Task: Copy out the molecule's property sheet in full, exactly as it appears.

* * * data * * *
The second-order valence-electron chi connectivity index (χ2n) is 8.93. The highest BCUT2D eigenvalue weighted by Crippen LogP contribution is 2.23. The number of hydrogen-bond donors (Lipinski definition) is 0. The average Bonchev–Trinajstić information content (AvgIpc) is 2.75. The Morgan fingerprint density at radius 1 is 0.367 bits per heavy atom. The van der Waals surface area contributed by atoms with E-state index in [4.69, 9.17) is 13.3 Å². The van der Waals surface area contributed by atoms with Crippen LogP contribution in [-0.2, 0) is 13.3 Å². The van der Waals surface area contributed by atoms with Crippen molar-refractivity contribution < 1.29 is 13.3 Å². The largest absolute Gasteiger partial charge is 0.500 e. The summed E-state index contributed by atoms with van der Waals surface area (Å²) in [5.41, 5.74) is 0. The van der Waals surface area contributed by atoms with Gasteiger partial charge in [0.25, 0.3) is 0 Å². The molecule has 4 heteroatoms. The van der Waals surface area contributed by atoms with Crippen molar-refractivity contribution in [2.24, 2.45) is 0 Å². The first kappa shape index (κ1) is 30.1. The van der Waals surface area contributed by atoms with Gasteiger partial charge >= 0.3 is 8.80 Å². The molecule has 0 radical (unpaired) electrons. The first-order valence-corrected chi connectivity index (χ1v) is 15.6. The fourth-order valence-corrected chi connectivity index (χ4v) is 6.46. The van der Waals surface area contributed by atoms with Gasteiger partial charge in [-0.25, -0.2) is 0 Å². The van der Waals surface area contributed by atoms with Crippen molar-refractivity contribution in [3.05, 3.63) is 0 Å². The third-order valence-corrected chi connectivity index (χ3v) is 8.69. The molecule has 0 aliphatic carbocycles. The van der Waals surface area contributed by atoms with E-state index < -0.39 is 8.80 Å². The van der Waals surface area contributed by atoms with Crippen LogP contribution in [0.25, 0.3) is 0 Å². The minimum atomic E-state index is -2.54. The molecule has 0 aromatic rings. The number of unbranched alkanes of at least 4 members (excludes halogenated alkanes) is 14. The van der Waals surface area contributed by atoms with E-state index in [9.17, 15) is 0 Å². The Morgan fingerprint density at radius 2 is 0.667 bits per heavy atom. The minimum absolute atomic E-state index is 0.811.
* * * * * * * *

The second-order valence-electron chi connectivity index (χ2n) is 8.93. The highest BCUT2D eigenvalue weighted by Crippen LogP contribution is 2.23. The number of hydrogen-bond donors (Lipinski definition) is 0. The average Bonchev–Trinajstić information content (AvgIpc) is 2.75. The Morgan fingerprint density at radius 1 is 0.367 bits per heavy atom. The van der Waals surface area contributed by atoms with E-state index in [4.69, 9.17) is 13.3 Å². The van der Waals surface area contributed by atoms with Crippen LogP contribution in [-0.2, 0) is 13.3 Å². The van der Waals surface area contributed by atoms with Crippen molar-refractivity contribution < 1.29 is 13.3 Å². The largest absolute Gasteiger partial charge is 0.500 e. The summed E-state index contributed by atoms with van der Waals surface area (Å²) in [5.41, 5.74) is 0. The van der Waals surface area contributed by atoms with Gasteiger partial charge in [0.25, 0.3) is 0 Å². The molecule has 4 heteroatoms. The van der Waals surface area contributed by atoms with Crippen molar-refractivity contribution in [2.24, 2.45) is 0 Å². The first kappa shape index (κ1) is 30.1. The van der Waals surface area contributed by atoms with Gasteiger partial charge >= 0.3 is 8.80 Å². The molecule has 0 radical (unpaired) electrons. The first-order valence-corrected chi connectivity index (χ1v) is 15.6. The fourth-order valence-corrected chi connectivity index (χ4v) is 6.46. The van der Waals surface area contributed by atoms with Gasteiger partial charge in [-0.25, -0.2) is 0 Å². The van der Waals surface area contributed by atoms with Crippen molar-refractivity contribution in [3.05, 3.63) is 0 Å². The third-order valence-corrected chi connectivity index (χ3v) is 8.69. The molecule has 0 aliphatic carbocycles. The van der Waals surface area contributed by atoms with E-state index < -0.39 is 8.80 Å². The van der Waals surface area contributed by atoms with Crippen LogP contribution in [0.25, 0.3) is 0 Å². The minimum atomic E-state index is -2.54. The molecule has 0 aromatic rings. The number of unbranched alkanes of at least 4 members (excludes halogenated alkanes) is 14. The van der Waals surface area contributed by atoms with E-state index in [9.17, 15) is 0 Å². The Morgan fingerprint density at radius 2 is 0.667 bits per heavy atom. The minimum absolute atomic E-state index is 0.811.